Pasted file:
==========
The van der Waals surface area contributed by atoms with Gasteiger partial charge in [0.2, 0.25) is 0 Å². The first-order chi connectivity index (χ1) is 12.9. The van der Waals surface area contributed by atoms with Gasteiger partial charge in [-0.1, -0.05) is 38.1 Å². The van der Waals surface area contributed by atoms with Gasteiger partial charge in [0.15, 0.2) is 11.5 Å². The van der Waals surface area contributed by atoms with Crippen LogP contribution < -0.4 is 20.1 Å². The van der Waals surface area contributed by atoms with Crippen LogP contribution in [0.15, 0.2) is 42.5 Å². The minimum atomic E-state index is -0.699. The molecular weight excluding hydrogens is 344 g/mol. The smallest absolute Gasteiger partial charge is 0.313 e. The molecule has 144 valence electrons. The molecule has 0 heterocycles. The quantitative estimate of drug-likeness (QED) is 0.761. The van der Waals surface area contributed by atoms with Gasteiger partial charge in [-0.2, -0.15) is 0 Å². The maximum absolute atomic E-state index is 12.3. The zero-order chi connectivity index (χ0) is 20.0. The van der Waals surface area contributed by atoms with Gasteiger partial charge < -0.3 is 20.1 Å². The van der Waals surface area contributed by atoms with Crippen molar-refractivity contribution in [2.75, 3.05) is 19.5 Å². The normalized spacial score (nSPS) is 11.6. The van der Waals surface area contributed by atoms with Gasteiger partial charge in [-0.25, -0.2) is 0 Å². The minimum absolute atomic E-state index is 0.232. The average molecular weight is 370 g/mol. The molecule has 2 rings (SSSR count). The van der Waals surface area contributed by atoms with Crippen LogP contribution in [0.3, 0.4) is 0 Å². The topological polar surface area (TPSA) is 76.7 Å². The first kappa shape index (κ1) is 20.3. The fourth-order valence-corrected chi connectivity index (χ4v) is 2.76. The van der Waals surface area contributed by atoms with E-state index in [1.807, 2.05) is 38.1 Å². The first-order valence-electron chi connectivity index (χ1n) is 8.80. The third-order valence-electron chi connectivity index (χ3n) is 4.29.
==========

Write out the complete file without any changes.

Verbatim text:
The van der Waals surface area contributed by atoms with Gasteiger partial charge in [0.2, 0.25) is 0 Å². The first-order chi connectivity index (χ1) is 12.9. The van der Waals surface area contributed by atoms with Gasteiger partial charge in [-0.1, -0.05) is 38.1 Å². The van der Waals surface area contributed by atoms with Gasteiger partial charge in [0.15, 0.2) is 11.5 Å². The van der Waals surface area contributed by atoms with Crippen LogP contribution < -0.4 is 20.1 Å². The van der Waals surface area contributed by atoms with Crippen LogP contribution in [0.15, 0.2) is 42.5 Å². The minimum atomic E-state index is -0.699. The molecular weight excluding hydrogens is 344 g/mol. The smallest absolute Gasteiger partial charge is 0.313 e. The molecule has 144 valence electrons. The molecule has 0 heterocycles. The quantitative estimate of drug-likeness (QED) is 0.761. The van der Waals surface area contributed by atoms with Gasteiger partial charge in [-0.2, -0.15) is 0 Å². The maximum absolute atomic E-state index is 12.3. The zero-order chi connectivity index (χ0) is 20.0. The van der Waals surface area contributed by atoms with Gasteiger partial charge < -0.3 is 20.1 Å². The van der Waals surface area contributed by atoms with Crippen molar-refractivity contribution in [2.75, 3.05) is 19.5 Å². The normalized spacial score (nSPS) is 11.6. The van der Waals surface area contributed by atoms with Gasteiger partial charge in [-0.25, -0.2) is 0 Å². The minimum absolute atomic E-state index is 0.232. The average molecular weight is 370 g/mol. The molecule has 2 rings (SSSR count). The van der Waals surface area contributed by atoms with Crippen LogP contribution in [0.3, 0.4) is 0 Å². The topological polar surface area (TPSA) is 76.7 Å². The first kappa shape index (κ1) is 20.3. The fourth-order valence-corrected chi connectivity index (χ4v) is 2.76. The van der Waals surface area contributed by atoms with E-state index in [1.807, 2.05) is 38.1 Å². The first-order valence-electron chi connectivity index (χ1n) is 8.80. The third-order valence-electron chi connectivity index (χ3n) is 4.29.